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Interest Rates and Currency Appreciation

Hi

I’m a little confused now with the interaction of currency exchange rates and interest rates.

If I put my monetary policy hat on (and quite dashing it is, I might say) I get that if I raise interest rates, money comes flowing into the country / currency and that strengthens the exchange rate because more people want my currency so the “price” of that currency goes up.

However, with my forward premium/discount hat on (less dashing - more of a back-up for my Aunt’s wedding), the currency for which the interest rate is higher  is actually trading at a forward discount i.e. it is expected to depreciate vs. the other currency.

Any help would be highly appreciated.

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Theoretically, your first statement is correct. However, in reality (I know since I live in an emerging market), when you push up interest rates, it generally gives a signal that the economy is heating up and is maybe on the verge of a recession, so investors may not always pour in.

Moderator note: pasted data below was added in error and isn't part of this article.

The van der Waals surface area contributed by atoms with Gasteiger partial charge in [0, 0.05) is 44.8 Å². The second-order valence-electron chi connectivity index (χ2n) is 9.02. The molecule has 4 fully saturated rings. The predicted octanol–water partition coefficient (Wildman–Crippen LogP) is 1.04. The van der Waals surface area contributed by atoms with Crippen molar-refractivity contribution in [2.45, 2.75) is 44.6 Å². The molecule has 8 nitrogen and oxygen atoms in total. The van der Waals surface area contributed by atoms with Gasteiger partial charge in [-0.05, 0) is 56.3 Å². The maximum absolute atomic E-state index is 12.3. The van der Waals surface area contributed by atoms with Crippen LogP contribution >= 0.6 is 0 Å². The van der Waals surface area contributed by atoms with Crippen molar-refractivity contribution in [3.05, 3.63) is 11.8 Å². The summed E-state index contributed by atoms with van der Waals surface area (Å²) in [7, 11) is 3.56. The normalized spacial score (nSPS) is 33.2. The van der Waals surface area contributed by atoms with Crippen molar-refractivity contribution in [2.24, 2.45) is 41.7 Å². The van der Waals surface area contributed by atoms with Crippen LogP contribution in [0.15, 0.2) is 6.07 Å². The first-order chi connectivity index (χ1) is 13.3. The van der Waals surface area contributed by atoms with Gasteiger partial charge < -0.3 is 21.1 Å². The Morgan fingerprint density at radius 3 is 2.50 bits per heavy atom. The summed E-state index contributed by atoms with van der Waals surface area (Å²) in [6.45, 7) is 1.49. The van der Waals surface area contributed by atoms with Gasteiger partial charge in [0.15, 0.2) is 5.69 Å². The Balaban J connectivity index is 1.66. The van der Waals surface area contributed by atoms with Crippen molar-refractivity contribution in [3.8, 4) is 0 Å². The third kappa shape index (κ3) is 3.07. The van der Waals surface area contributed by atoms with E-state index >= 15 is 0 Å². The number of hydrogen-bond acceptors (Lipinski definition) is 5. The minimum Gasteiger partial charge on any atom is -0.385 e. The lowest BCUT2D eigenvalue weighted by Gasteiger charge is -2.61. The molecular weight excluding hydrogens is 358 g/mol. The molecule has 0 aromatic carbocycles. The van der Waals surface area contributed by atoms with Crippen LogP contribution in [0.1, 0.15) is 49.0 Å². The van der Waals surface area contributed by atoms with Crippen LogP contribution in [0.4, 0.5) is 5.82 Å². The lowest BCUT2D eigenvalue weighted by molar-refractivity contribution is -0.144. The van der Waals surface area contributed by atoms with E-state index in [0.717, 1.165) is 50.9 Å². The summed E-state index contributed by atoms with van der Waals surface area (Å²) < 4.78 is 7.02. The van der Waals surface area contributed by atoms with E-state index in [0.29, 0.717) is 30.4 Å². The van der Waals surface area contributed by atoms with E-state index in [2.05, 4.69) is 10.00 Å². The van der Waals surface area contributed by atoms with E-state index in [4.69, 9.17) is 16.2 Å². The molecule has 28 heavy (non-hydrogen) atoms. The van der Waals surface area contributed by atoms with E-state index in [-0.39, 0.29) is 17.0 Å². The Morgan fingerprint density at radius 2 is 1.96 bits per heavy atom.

Therefore, what pans out in reality is your second statement.

Hope this helps!

You’re treating interest rate parity as if it were a force (or, at least, as if it were the only force) to influence exchange rates.

It isn’t.

The purpose of interest rate parity is to prevent arbitrage, not to try to predict future exchange rates.

Simplify the complicated side; don't complify the simplicated side.

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fireside wrote:

Hi

I’m a little confused now with the interaction of currency exchange rates and interest rates.

If I put my monetary policy hat on (and quite dashing it is, I might say) I get that if I raise interest rates, money comes flowing into the country / currency and that strengthens the exchange rate because more people want my currency so the “price” of that currency goes up.

However, with my forward premium/discount hat on (less dashing - more of a back-up for my Aunt’s wedding), the currency for which the interest rate is higher  is actually trading at a forward discount i.e. it is expected to depreciate vs. the other currency.

Any help would be highly appreciated.

Both of these are correct understanding. The issue is that the 2nd part assumed uncovered interest rate parity holds, while research has shown that it actually doesn’t. As a result, forward rates are biased estimators of future spot rates and should not be used to predict them. There’s a strategy called “trading the forward rate bias”, which monetizes this exact “property” (i.e. the currency traded at a discount doesn’t actually depreciate as much as predicted or even appreciates).